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9. Use The Simple Past Tense If There Is A Specific Date Mentioned
When describing events that occurred in the past, use the simple past tense. For example, if you want to describe a contract that was signed on April 15th, 2019, use “signed” instead of “will sign.” Similarly, if you want to talk about an event that will happen after some other event (like a meeting), use “had happened” rather than “will have happened” or “is happening.”
If there is no specific date mentioned in your contract and you need to refer back to something earlier in time (such as another contract), then use the past perfect tense: “The parties had executed an employment contract with each other.”
For ongoing or future events where there isn’t a specific date mentioned use either present tense or future tense depending on whether it’s clear from the context which one works better for your sentence structure.
When writing contracts for clients who are non-native English speakers making grammatical mistakes can be harmful because these errors could lead someone else into thinking something different than what was intended by using incorrect tenses incorrectly as shown above!
10. Do Not Capitalize Contract Terms Without A Reason To Do So
You should only capitalize the first letter of a contract term if it is part of a legal term, such as “Easement” or “Contractual Liability.”
You should also capitalize any word that you would capitalize in other types of writing and that has specific significance to your industry (for example “Internet”).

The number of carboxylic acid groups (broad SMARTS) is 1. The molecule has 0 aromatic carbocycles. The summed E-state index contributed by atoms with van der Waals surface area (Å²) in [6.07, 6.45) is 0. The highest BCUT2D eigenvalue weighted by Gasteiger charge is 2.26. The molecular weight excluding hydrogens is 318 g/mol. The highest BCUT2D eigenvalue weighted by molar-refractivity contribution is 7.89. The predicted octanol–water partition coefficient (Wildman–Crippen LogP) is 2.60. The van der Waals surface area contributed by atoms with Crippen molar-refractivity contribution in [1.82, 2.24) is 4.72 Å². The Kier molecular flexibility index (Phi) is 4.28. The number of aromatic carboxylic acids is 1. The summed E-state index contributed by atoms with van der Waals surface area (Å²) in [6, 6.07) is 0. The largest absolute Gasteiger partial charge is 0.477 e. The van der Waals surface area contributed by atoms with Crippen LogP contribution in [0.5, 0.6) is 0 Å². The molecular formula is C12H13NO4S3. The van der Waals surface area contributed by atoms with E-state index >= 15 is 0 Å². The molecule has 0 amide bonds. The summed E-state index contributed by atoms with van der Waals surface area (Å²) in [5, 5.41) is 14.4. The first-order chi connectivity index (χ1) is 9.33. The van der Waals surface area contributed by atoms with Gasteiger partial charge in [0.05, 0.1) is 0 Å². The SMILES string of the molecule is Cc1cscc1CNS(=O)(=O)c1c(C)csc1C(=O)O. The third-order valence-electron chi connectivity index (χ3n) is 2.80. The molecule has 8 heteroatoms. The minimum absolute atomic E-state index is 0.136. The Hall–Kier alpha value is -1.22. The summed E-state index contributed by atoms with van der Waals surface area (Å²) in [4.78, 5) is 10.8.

However, if you are using capitalization simply to distinguish between two different types of contracts such as an employment contract versus an independent contractor agreement you should stop capitalizing contract terms when they become generic terms describing documents with similar purposes.
11. Write Out Numbers Less Than 100 As Words; 100 And Larger As Numbers (Uk Style) Or Use Arabic Numerals For All Numbers (Us Style)
The main thing to remember is that numbers less than one hundred should be written as words, while numbers over one hundred should be written out in numerals, even if they are not grouped with other numbers.
If a hyphen is used in between two single-digit whole numbers, it should always be placed before the units digit (i.e., “six-and-a-half,” not “6½”).
When using commas for thousand separators, make sure that you place them before the last three digits of any number below 9999; otherwise, your document may look like it was written by someone who only speaks English as a second language!
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12. Spell Out “Percent” Rather Than Using The % Symbol
The % symbol is a mathematical operator. It’s used to indicate that something is a percentage of something else. For example, if I want to say that the number 1 is 10% of 100 and the number 2 is 20% of 100, I have to write it as 1/10 * 100 = 10% and 2/20 * 100 = 10%.
However, “percent” can also refer to what we lawyers call “a percentage” in other words, the quantity itself (not its proportion compared with something else). So if I want to say that “I am happy with this contract because you are giving me a higher percentage than you did last time” then I should write:
“I am happy with this contract because you are giving me a higher percentage than you did last time.”
13. Add Punctuation Or Separate Elements To Avoid Long Sentences Or Commas Splices
Use a comma before coordinating conjunction to avoid confusion:
If you are writing more than one complete sentence, use commas to separate them.
If you have an independent clause and a dependent clause, use a comma before the coordinating conjunction that connects them.